Healing a few of war's wounds Bosnian refugee here for surgery

March 05, 1993|By Monica Norton | Monica Norton,Staff Writer

Bosnian refugee Abid Kadric gingerly stepped out of his host family's car yesterday, into the bright lights of flashing cameras and the waiting arms of the staff of the Anne Arundel Medical Center.

Leaning on a gray walking stick, Mr. Kadric appeared overwhelmed by his new-found celebrity status. He nodded politely, almost shyly, to the crowd holding the "Dobro Dosli Abidu U Anne Arundel Medicinski Centar" welcoming sign.

Mr. Kadric was seated in a wheelchair and rolled into the medical center, the place he'll call home for at least a week.

Mr. Kadric, 39, was wounded last May in fighting in the former Yugoslavia. He received a gunshot wound to his left foot and an open fracture of the left heel, and has been unable to walk without canes.

The former construction worker came to the medical center through the International Organization for Migration, which has helped refugees around the world for more than 40 years.

The organization placed a small advertisement in the Orthopedics Overseas newsletter asking doctors to provide pro bono treatment for patients in need of special care. An Annapolis orthopedic surgeon, Allen Egloff, saw the advertisement and offered his assistance.

Mr. Kadric, holding a bouquet of red and white carnations held together by a red, white and blue ribbon, quietly answered questions from a room full of reporters.

When asked about his trip to the United States, Mr. Kadric said he flew from Ljubljana, the capital of Slovenia, to Germany to the United States. His host family picked him up at National Airport around 10:30 a.m. yesterday.

"It was a good flight. It was comfortable," he said through his interpreter, Miriam, who asked that her last name not be used. She and her husband, Mladn, are Mr. Kadric's host family and want to retain as much privacy as possible, she said.

Mr. Kadric said he was wounded defending his town. "I took a shot from a sniper," he said.

The situation in Modrica, Mr. Kadric's hometown, has improved slightly, he said. His wife and three children are safe and living in Croatia.

But when Mr. Kadric talked of his hometown, he became visibly emotional.

"It's on a river in Bosnia," he said. "It's well known for fruit production." Then, his bottom lip began trembling and his eyes began tearing up. "It was well developed, and now it's gone."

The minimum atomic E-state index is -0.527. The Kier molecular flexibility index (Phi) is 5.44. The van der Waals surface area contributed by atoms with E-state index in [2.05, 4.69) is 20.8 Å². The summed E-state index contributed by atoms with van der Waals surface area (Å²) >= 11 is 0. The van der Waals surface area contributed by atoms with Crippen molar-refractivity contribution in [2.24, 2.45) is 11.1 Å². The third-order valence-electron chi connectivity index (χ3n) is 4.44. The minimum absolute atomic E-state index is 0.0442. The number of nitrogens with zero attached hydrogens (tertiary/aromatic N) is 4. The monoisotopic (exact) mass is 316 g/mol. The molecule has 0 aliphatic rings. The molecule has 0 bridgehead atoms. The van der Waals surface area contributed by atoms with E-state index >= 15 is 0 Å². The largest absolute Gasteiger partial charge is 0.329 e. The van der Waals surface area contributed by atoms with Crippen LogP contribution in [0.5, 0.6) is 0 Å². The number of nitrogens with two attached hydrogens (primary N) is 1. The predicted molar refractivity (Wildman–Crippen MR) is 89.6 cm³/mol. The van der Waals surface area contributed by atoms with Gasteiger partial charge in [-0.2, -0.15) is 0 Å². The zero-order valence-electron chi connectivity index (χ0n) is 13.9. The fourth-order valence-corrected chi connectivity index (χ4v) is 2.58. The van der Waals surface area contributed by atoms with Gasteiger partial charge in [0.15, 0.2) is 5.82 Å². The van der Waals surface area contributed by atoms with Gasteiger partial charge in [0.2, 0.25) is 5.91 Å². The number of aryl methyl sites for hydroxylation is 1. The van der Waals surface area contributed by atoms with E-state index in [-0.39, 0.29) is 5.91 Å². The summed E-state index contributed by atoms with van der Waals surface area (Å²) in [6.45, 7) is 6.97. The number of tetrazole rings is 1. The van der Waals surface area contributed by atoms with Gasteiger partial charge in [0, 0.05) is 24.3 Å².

Mr. Kadric said he will go back to Bosnia after he recovers. "The future should be better, it should be better," he said almost wistfully.

Looking tired after more than a day's flight, Mr. Kadric was wheeled away to his room, smiling lightly and thanking his host.

Dr. Egloff, who will perform Mr. Kadric's surgery, said he does not know how soon the surgery will take place, or what type of surgery Mr. Kadric may need.

"We have to evaluate and see what the extent of his injuries are and plan out a course of treatment," Dr. Egloff said. "We know very little about him or his injury."

But the doctor said he does not believe Mr. Kadric will have a long stay at the medical center.

l "Most of the things that are done on the lower extremities, you can recover at home," he said. "Our job is to try and get him back walking."

Mladn said he and his wife would try to do what they can to make Mr. Kadric's recovery in their home as comfortable as possible. The decision to serve as Mr. Kadric's host family was not a difficult one, Mladn said.

Another Croatian-American in the Annapolis area explained Mr. Kadric's situation to them, Mladn said, and the couple saw a need that had to be filled.

"We're not far from the hospital," he said. "We both have family back [in Bosnia]. We're obviously the best choice for this. We just hope we can send him back to peace."

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